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IMF hails fight against financial crisis

WASHINGTON, October 13 – The International Monetary Fund and the World Bank hailed Sunday progress made to coordinate responses to the financial crisis in the G7, the eurozone and multilateral institutions, but urged that poor countries not be forgotten.

At the end of three days of negotiations in Washington, and a summit in Paris Sunday, governments had made significant advances in proposing cohesive solutions, including steps on an uprecedented scale and cost.

The twin 185-nation institutions highlighted those efforts in annual meetings overshadowed by the financial crisis.

"I am confident (they will work)," the IMF managing director, Dominique Strauss-Kahn, said at a news conference.

On Friday the Group of Seven advanced economies agreed a five-point action plan, pledging to prevent the collapse of any systemically important bank.

The G7 — the United States, Britain, Canada, France, Germany, Italy and Japan — said they would use all means available to combat the crisis, having already spent hundreds of billions of dollars to support their banks and financial systems.

That plan was endorsed Saturday by the IMF and the Group of 20 rich and emerging countries.

On Sunday the leaders of the 15 eurozone nations agreed in Paris on a joint strategy to bolster market confidence by underwriting inter-bank loans and safeguarding financial institutions from collapse.

"I welcome the result of the eurozone meeting," Strauss-Kahn said, adding that the IMF had been calling for months for coordinated action and was now seeing it fall into place.

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"Nearly all advanced countries are now covered and the … eurozone provisions may be extended eventually to all of Europe," he said, noting earlier US and British proposals to safeguard their banks and financial system.

"The eurozone plan is also comprehensive," something which the IMF had also been seeking, he said, adding: "Altogether we are going in a good direction."

World Bank president Robert Zoellick, speaking at the joint news conference, said the financial crisis, the worst since the 1929 market crash, underscored the need for coordinated action to build a better multilateral system.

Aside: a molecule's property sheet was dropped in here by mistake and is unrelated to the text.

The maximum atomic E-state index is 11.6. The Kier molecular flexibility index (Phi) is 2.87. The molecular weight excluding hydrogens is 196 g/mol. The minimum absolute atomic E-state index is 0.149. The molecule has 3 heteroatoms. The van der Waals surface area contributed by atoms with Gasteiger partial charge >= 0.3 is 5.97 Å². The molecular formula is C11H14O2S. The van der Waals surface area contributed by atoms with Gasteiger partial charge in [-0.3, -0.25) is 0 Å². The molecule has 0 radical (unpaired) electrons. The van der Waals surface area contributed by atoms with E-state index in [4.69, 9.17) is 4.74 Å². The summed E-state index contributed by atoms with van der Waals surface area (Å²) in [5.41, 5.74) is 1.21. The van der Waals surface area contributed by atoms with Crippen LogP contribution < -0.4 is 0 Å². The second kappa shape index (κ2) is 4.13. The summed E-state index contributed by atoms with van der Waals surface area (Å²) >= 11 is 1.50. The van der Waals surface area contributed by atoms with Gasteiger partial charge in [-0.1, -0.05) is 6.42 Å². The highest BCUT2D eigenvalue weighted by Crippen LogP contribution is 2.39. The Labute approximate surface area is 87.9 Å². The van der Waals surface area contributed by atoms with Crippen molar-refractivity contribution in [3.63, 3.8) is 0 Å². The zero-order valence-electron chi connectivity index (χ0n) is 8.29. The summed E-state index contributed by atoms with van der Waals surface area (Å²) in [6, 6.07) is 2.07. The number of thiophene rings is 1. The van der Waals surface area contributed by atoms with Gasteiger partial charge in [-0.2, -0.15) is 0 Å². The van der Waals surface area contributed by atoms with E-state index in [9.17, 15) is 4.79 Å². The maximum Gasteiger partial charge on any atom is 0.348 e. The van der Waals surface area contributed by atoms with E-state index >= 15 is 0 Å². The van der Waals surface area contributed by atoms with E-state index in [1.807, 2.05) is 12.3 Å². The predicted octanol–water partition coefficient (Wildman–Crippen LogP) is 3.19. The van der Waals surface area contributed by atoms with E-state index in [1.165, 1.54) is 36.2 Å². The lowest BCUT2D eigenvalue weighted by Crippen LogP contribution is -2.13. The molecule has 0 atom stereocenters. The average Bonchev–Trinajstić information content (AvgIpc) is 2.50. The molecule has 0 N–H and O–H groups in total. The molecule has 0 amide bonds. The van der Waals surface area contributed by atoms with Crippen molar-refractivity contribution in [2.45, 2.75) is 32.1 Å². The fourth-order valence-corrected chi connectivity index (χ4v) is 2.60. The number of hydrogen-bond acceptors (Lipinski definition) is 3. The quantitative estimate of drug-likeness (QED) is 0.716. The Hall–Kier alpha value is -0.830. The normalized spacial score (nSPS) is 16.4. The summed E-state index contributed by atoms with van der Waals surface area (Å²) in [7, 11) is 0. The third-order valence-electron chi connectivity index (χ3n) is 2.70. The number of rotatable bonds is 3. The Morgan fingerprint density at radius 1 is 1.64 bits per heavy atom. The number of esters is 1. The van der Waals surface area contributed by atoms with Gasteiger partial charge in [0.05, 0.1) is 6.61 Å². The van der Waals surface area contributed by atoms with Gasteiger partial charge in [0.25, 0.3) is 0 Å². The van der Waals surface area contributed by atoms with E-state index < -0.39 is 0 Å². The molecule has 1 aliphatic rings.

"We need to modernize multilateralism for a new global economy," he said. "We need concerted action now to … build a better system for the future."

Zoellick announced that the International Finance Corp, the private-sector lending arm of the IMF, was exploring the possibility of a fund to help recapitalize banks in the developing world.

With donor aid programs under pressure due to the financial crisis, the World Bank estimates that up to 100 hundred million people are at risk of falling into poverty because of higher food and energy prices.

Picking up on complaints that the crisis will put recent hard-won economic gains in the developing world at risk, Zoellick insisted that this would not be allowed to happen.

"Developing countries … risk very serious setbacks to their efforts to improve the lives of their populations from any prolonged tightening of credit or a sustained global slowdown," Zoellick said.

"We must … ensure that as governments and publics turn their attention to problems close to home, they do not step back from their commitments to boost overseas assistance to meet the Millennium Development Goals," he said.

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IMF head Strauss-Kahn echoed that concern, saying "the financial crisis adds a crisis to a crisis (of rising food and energy prices in poor countries.)

"We should not forget this other crisis," he said after a meeting of the World Bank and IMF\’s Development Committee which advises the two bodies on economic development issues.

Earlier, several developing country representatives told the committee they faced serious additional challenges if their concerns and needs were downgraded or forgotten as the rich nations focussed on their own problems.

The poorer countries could be hit twice by the crisis — finding it more difficult to get access to funding and as their exports fall as the crisis undercuts demand, Indian Finance Minister P. Chidambaram said.

"The developing countries will suffer for no fault of theirs. They did not cause the contagion. Many are not well-equipped to face the consequences," Chidambaram told the committee during the IMF and World Bank annual meetings in Washington.

The plight of the weakest has been "largely forgotten," Sierra Leone Finance Minister David Carew told a separate news conference on Highly Indebted Poor Countries.

"We expect to see a reduction of inflows to Africa and that is of concern to us," Carew said, citing likely falls in remittances, foreign exchange reserves and foreign investment as the crisis bites deeper.

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